In both columns, I advised selling these names. The group's performance this year has been inconsistent as there is no evident industry cohesion. That's rather strange because the principal narrative promulgated by the financial media has been that the largest airlines would all benefit from industry consolidation, which allows for reduced competition and increased pricing power, coupled with a resurgence in economic activity. But the stock performances of the largest companies is not reflecting this thesis.
Since June, American Airlines (AAL) and Delta Air Lines (DAL) are lower by about 21% and 10% respectively; but Southwest Airlines (LUV) and United Continental Holdings (UAL) are up by 17% and 10%, respectively.
Since I first wrote about these stocks, on Jan. 28 of this year, the performance has been somewhat better but still not consistent. American, Delta and Southwest are up 4%, 11% and 51% since then, while United is down by about 5%. There is no longer an airline ETF available, so in order to get the phenomenal return from Southwest, an individual investor would have had to directly invest in them.
I reviewed all of the economic reasons working against the airline business in the previous columns and won't reiterate here. It all still applies though. From a business perspective, I've never liked the airlines as stock investments because they don't fit any standard investor need.
They provide little growth. The four considered here represent 80% of the current industry revenue and passenger miles. That degree of consolidation should have resulted in the pricing power expected and increases in revenue, earnings, and stock prices as a result. It hasn't.
There's been an increase in airline ticket prices that has largely reflected the increase, until recently, of the cost of jet fuel. They provide little income, with dividend yields of between 0% at United and 1.1% at American. Again, the pricing power expected by way of consolidation is not getting to the bottom line and out to investors.
The industry is also highly unionized with high fixed costs for fuel, maintenance, and other overhead that must be serviced regardless of the economic environment and demand for their service. And this is where the rubber meets the runway with respect to this industry and the potential for investor returns.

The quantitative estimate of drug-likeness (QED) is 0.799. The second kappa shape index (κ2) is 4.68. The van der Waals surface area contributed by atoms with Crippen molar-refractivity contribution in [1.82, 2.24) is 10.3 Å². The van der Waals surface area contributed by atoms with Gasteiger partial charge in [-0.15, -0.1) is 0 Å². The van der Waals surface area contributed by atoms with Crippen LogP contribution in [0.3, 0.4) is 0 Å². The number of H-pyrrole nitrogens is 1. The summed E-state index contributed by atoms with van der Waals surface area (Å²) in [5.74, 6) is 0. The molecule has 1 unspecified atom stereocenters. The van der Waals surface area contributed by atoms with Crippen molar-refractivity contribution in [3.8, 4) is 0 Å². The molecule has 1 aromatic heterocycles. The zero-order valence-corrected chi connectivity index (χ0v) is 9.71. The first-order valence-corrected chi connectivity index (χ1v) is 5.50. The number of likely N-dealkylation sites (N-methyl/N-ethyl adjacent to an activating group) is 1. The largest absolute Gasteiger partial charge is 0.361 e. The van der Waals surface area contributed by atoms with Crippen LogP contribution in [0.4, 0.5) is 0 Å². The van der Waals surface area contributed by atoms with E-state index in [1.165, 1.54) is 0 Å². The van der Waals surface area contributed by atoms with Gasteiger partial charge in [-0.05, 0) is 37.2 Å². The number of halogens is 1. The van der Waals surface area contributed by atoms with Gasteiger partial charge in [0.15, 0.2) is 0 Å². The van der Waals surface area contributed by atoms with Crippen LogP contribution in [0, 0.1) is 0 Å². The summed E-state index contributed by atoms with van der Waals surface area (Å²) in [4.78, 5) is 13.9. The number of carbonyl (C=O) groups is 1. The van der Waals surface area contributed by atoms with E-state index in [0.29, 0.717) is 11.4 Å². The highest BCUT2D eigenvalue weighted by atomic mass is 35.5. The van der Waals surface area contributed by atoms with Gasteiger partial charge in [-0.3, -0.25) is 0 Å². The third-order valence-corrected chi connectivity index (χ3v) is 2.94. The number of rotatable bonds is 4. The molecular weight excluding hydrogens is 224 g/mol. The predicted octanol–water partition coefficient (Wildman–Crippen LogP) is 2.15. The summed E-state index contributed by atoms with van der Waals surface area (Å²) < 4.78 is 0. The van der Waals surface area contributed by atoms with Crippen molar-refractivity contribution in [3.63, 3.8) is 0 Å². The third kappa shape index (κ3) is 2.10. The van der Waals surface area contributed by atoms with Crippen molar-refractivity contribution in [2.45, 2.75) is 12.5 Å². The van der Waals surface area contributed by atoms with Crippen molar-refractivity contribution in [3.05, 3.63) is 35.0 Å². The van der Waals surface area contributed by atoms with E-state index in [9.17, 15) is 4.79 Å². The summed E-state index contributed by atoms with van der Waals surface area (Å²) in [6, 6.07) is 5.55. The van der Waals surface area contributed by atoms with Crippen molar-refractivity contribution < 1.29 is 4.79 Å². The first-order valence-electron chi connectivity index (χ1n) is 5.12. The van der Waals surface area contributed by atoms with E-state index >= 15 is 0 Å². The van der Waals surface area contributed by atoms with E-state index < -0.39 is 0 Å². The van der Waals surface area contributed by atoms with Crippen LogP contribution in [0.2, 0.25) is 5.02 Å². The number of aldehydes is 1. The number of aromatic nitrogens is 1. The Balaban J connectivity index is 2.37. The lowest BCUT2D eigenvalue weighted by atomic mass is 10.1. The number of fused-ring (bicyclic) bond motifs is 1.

Below is a chart of U.S. airline passenger miles travelled annually between 1998 and the present, adjusted for the size of the U.S. population (see the black line). The red line shows the average rate of change in the demand for airline travel with two big dips: The NASD bubble collapse and September 11, 2001 events are in the first dip and the 2008 financial crisis is in the second.
There has been a bounce back in demand for airline travel after the events of 2000 and 2001. The bounce back since 2008 has been far smaller -- the growth rate in demand for air travel has held steady over the past few years -- at about the same as the growth in the population.
That's bad, but it's probably going to get worse as the U.S. demographic profile ages. The ability of the industry to grow in that environment will be predicated on broad economic strength to provide demand and create top-line revenue. Getting that top-line revenue to the bottom line will require decreasing costs through more fuel efficient engines mounted on planes carrying more passengers.
The big problem for the airlines, however, is that this has to occur at a scale faster than the increased costs of fuel and debt that must be taken on to upgrade the fleets. Even though oil prices have been falling recently, the long-term trend of prices continuing to increase faster than inflation is a major headwind for the industry.
The bottom line for traders, speculators and investors is that there are plenty of other preferential areas to deploy capital into. Allocating that capital to airline stocks incurs a lost opportunity cost -- regardless of the immediate returns to companies such as Southwest.